Village Theatre’s “A Proper Place” Undermines Its Own Program’s Stated Goal

If the idea is to “challenge and change,” critically engaging with century-old material is necessary.

Halfway through A Proper Place, a posh English butler (Crichton, played by Kevin Vortmann) stands at center stage, shirt unbuttoned and billowing. “A man like me has basic needs; I want to steal her,” he sings in the song “Make Her Mine.” He is singing about Mary (played by Chelsea LeValley), the daughter of a wealthy English aristocrat with whom he has been stranded on an island. “I must cross the line,” he sings, referring both to class and relationship boundaries. His scheme, based in the belief that he “deserves her love,” is rooted in his sense of ownership over her.

In the program for A Proper Place, based on J.M. Barrie’s The Admirable Crichton, the authors of the script write of their desire to question “whether what you are born into is really where you belong,” through a story that follows the relationship between two people who fall for each other across class lines. But through the thematic realities of a play that reinforces gendered hierarchies and domination, it fails to really provide a modern subversive narrative on class. Melodramatic acting styles additionally struggle to support the play.

Without a creative look at age-old issues that resurface in historical pieces like these (The Admirable Crichton was written at the turn of the century), unfortunate seeds of the past risk getting planted in the present. Successful contemporary restagings that responsibly deal with historical power relations often bring in added elements of creative critique. This can take many forms—a knowing satire of the original material, or the switching of the gender roles of characters, for instance. A Proper Place, however, falls short of doing the crucial work of critical appraisal.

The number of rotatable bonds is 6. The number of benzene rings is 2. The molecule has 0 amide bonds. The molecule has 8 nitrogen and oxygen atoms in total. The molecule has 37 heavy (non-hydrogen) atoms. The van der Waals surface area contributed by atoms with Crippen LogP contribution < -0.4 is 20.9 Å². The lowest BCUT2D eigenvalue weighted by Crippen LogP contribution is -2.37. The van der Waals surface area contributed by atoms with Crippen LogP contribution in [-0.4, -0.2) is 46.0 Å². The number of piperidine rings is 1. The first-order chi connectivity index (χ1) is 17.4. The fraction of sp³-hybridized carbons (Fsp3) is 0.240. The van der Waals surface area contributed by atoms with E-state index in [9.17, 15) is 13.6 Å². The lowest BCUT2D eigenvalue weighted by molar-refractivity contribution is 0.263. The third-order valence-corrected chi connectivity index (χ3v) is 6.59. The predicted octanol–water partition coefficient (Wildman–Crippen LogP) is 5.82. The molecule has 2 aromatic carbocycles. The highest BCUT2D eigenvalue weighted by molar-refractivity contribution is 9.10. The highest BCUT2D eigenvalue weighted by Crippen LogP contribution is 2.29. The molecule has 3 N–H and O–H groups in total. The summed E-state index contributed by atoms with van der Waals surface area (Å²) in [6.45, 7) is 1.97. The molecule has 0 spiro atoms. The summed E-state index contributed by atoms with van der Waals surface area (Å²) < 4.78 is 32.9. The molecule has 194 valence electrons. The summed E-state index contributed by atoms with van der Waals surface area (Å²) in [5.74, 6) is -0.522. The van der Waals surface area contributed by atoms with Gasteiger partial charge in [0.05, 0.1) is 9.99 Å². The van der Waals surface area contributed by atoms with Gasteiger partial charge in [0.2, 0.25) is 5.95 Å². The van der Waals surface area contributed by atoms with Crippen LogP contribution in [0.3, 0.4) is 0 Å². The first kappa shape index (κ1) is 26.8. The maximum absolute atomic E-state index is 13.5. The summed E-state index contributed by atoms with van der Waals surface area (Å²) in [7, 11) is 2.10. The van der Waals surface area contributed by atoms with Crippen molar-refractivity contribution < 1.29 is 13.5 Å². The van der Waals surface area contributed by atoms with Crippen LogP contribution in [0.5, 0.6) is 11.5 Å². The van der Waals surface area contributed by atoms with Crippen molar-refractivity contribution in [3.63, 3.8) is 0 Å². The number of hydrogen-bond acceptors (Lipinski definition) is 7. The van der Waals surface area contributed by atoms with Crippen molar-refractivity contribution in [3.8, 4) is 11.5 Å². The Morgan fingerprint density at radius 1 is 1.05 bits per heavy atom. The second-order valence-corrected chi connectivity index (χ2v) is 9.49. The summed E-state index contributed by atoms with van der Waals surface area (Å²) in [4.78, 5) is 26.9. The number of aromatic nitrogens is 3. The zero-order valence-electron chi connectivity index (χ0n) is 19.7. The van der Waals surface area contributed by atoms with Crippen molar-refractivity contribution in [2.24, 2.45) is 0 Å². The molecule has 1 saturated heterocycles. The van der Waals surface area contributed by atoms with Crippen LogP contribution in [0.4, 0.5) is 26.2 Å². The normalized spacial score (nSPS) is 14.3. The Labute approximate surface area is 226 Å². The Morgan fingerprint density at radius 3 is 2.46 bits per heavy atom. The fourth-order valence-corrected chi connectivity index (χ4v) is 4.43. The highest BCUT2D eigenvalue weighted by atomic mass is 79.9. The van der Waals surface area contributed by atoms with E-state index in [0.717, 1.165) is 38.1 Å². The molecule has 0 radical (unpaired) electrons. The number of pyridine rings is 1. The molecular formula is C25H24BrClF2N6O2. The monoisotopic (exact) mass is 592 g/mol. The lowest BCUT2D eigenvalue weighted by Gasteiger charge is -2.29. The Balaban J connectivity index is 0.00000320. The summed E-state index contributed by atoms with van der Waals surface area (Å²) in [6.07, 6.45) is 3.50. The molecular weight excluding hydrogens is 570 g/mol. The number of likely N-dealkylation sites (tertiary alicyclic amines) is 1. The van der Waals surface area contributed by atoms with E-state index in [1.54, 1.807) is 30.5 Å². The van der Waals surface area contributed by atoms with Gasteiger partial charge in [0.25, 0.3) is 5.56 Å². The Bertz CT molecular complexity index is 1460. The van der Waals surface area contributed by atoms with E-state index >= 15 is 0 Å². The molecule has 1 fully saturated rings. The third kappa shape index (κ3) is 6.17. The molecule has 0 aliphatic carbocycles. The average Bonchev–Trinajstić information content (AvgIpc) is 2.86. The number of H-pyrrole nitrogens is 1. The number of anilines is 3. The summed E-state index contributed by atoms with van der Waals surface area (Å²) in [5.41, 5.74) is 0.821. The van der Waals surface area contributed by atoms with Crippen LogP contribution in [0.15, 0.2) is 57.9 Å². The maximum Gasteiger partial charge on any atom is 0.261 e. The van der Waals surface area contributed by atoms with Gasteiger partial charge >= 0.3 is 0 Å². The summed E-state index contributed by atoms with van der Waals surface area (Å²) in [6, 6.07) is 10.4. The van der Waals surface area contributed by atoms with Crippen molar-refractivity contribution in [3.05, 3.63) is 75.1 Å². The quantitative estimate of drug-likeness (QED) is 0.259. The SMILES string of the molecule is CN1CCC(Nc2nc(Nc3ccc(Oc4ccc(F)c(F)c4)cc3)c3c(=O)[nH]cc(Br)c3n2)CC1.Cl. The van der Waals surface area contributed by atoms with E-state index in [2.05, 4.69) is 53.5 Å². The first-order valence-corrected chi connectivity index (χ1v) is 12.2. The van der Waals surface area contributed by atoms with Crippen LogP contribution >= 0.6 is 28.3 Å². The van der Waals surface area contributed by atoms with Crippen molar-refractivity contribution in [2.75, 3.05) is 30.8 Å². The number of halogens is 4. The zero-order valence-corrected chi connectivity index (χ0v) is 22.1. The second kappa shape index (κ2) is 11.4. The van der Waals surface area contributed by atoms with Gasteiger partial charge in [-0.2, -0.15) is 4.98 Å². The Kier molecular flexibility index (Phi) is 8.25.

Set in England in 1902, A Proper Place follows the story of an immensely wealthy aristocratic British family and their servants. Surrounded by silver and gold, the show opens with a look into the extravagant inner lives of the family, supported by rigid class barriers that the butler and the three aristocratic daughters work tirelessly to keep in place. “When everyone stays in their place, a house runs without disgrace,” the ensemble sings in the opening scene. Early on in the play, we discover that the family is planning on embarking on a voyage across the sea. En route, the family and servants are stranded on an island. Class dynamics complicate things, and lust emerges as the force that may finally cross the family’s imposed boundaries.

From the moment the characters land on the island, the narrative oozes with hierarchical masculinity. Ernest, the aristocratic cousin, struggles to take control of the group. “We must save the women,” he says as they arrive on the island. “We mustn’t let women be afraid; we must protect them.” The paternalism of his character is unfortunately paired with Randy Scholz’s stagnant and melodramatic acting. This power struggle continues between Crichton, Ernest and the aristocratic father. Crichton slides into a leadership role—perhaps a progressive move for a butler. But he also seizes that power by building himself up as a “true man” who can “save” everyone, furthering the paternalism of the narrative, not to mention his predatory behavior toward Mary.

In the synopsis in the program, the producers write that they hope to reveal how the worldviews of the characters are “challenged and changed.” This goal is thematically echoed through Crichton’s aim to “undo the walls” of society. As theater-makers and community members, we must ask which walls we wish to undo and be truly attentive to all the walls (systems, structures, et cetera) that are present in narratives in order to do so. If the goal is to challenge and change, stories such as A Proper Place are dangerous forces in the Seattle theater community. Masked under the supposed lightheartedness of comedic and musical entertainment, the narratives can instead uphold that which must be torn down: patriarchy, colonialism and beyond. It would be great to see the Village Theatre use its resources to move into a space of critical engagement, rather than uncritical restagings of century-old material. A Proper Place, Village Theatre, 303 Front St. N., Issaquah. $25-$65. All ages. Ends April 23.